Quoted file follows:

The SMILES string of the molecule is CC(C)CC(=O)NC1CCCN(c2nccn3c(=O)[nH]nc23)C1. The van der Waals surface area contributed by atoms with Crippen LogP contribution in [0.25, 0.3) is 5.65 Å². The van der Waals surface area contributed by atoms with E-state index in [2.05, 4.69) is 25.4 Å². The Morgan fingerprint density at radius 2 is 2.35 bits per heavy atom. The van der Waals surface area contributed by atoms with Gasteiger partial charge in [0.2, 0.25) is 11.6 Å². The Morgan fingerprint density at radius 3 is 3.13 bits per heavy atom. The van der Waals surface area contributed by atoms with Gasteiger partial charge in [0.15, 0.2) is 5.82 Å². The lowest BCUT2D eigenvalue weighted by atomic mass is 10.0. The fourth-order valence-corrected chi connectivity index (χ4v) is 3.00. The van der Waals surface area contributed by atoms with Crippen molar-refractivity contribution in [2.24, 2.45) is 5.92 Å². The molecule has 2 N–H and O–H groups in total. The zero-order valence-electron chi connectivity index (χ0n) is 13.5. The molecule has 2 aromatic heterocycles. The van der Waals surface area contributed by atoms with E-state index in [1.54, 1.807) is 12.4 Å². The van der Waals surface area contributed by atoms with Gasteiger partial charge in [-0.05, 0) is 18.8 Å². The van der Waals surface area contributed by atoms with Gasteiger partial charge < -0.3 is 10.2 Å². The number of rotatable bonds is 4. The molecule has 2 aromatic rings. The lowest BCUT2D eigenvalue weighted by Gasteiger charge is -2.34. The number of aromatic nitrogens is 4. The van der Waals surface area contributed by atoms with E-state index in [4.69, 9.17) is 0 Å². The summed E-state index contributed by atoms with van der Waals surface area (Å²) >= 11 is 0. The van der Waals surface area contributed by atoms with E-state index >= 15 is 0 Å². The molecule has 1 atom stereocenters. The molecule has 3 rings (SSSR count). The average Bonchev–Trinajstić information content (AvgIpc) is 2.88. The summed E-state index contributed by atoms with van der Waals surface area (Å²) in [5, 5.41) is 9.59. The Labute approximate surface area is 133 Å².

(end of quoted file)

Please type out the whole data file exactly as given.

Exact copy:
The SMILES string of the molecule is CC(C)CC(=O)NC1CCCN(c2nccn3c(=O)[nH]nc23)C1. The van der Waals surface area contributed by atoms with Crippen LogP contribution in [0.25, 0.3) is 5.65 Å². The van der Waals surface area contributed by atoms with E-state index in [2.05, 4.69) is 25.4 Å². The Morgan fingerprint density at radius 2 is 2.35 bits per heavy atom. The van der Waals surface area contributed by atoms with Gasteiger partial charge in [0.2, 0.25) is 11.6 Å². The Morgan fingerprint density at radius 3 is 3.13 bits per heavy atom. The van der Waals surface area contributed by atoms with Gasteiger partial charge in [0.15, 0.2) is 5.82 Å². The lowest BCUT2D eigenvalue weighted by atomic mass is 10.0. The fourth-order valence-corrected chi connectivity index (χ4v) is 3.00. The van der Waals surface area contributed by atoms with Crippen molar-refractivity contribution in [2.24, 2.45) is 5.92 Å². The molecule has 2 N–H and O–H groups in total. The zero-order valence-electron chi connectivity index (χ0n) is 13.5. The molecule has 2 aromatic heterocycles. The van der Waals surface area contributed by atoms with E-state index in [1.54, 1.807) is 12.4 Å². The van der Waals surface area contributed by atoms with Gasteiger partial charge in [-0.05, 0) is 18.8 Å². The van der Waals surface area contributed by atoms with Gasteiger partial charge < -0.3 is 10.2 Å². The number of rotatable bonds is 4. The molecule has 2 aromatic rings. The lowest BCUT2D eigenvalue weighted by Gasteiger charge is -2.34. The number of aromatic nitrogens is 4. The van der Waals surface area contributed by atoms with E-state index in [4.69, 9.17) is 0 Å². The summed E-state index contributed by atoms with van der Waals surface area (Å²) >= 11 is 0. The van der Waals surface area contributed by atoms with E-state index >= 15 is 0 Å². The molecule has 1 atom stereocenters. The molecule has 3 rings (SSSR count). The average Bonchev–Trinajstić information content (AvgIpc) is 2.88. The summed E-state index contributed by atoms with van der Waals surface area (Å²) in [5, 5.41) is 9.59. The Labute approximate surface area is 133 Å².